10 February 2015
Today, let’s harken back 11 months, to when a dozen students and I flew to El Paso for a week of geologizing with Joshua Villalobos and a dozen of his El Paso Community College students.
We visited the Permian Basin of West Texas and southern New Mexico. Here’s a diagram of the situation that existed here during the Permian: it was a high-bathymetric-relief reef system. There was a reef core of sessile, skeletal organisms like corals and brachiopods, and then a deeper forereef basin which received periodic submarine landslides.
What I propose to focus on today, however, is the backreef – that shallow lagoonal environment which saw high rates of evaporation. There, the seawater crystallized, precipitating out CaCO3 that coated any little nugget to make really large free-rolling concretions called pisolites. They’re basically enormous ooids:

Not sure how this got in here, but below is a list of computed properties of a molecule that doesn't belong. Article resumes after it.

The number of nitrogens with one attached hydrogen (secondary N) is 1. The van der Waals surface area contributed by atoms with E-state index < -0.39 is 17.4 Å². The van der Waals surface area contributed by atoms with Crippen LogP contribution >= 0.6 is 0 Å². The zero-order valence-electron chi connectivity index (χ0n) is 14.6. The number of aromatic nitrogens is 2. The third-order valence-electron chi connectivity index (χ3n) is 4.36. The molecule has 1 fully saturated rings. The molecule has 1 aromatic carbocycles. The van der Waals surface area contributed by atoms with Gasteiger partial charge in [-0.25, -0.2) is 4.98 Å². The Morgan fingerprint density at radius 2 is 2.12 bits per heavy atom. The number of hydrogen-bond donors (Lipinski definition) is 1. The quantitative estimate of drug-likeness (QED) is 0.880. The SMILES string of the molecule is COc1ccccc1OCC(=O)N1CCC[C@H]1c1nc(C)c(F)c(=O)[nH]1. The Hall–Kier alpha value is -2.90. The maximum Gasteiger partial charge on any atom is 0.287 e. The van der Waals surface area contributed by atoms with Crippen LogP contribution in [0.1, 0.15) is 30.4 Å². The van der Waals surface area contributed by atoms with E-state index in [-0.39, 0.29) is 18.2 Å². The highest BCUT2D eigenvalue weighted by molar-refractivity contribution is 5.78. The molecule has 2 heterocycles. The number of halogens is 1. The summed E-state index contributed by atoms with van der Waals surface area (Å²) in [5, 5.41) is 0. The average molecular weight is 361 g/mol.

(Villalobos thumb for scale)
These structures are part of the backreef Tansil Formation.
This one had a little mite on it for scale:
We explored these wonders in detail at a commercial campground just outside of White’s City, New Mexico, not far from the boundary of Carlsbad Caverns National Park. Here are two macro GigaPan of samples I brought back home from there:
If you explore those images, you’ll find ample evidence that the pisolites accumulated layer after layer, then were broken into chunks, then the chunks accumulated layer after layer, and then some of those were broken again, and recoated (with layer after layer) again. Historical geology writ small!
Students in front of the ridge where the pisolites can be found as float:
We did visit the park itself, too…
Descending into the maw…
There are some fine speleothems inside, as Tansil Formation calcite is removed from location A and redeposited by groundwater at location B:
I won’t be running a spring break field course this year, and while I’m looking forward to using the break as a break (i.e., rest), I’ll certainly miss having adventures and making discoveries of stuff like we saw at Carlsbad.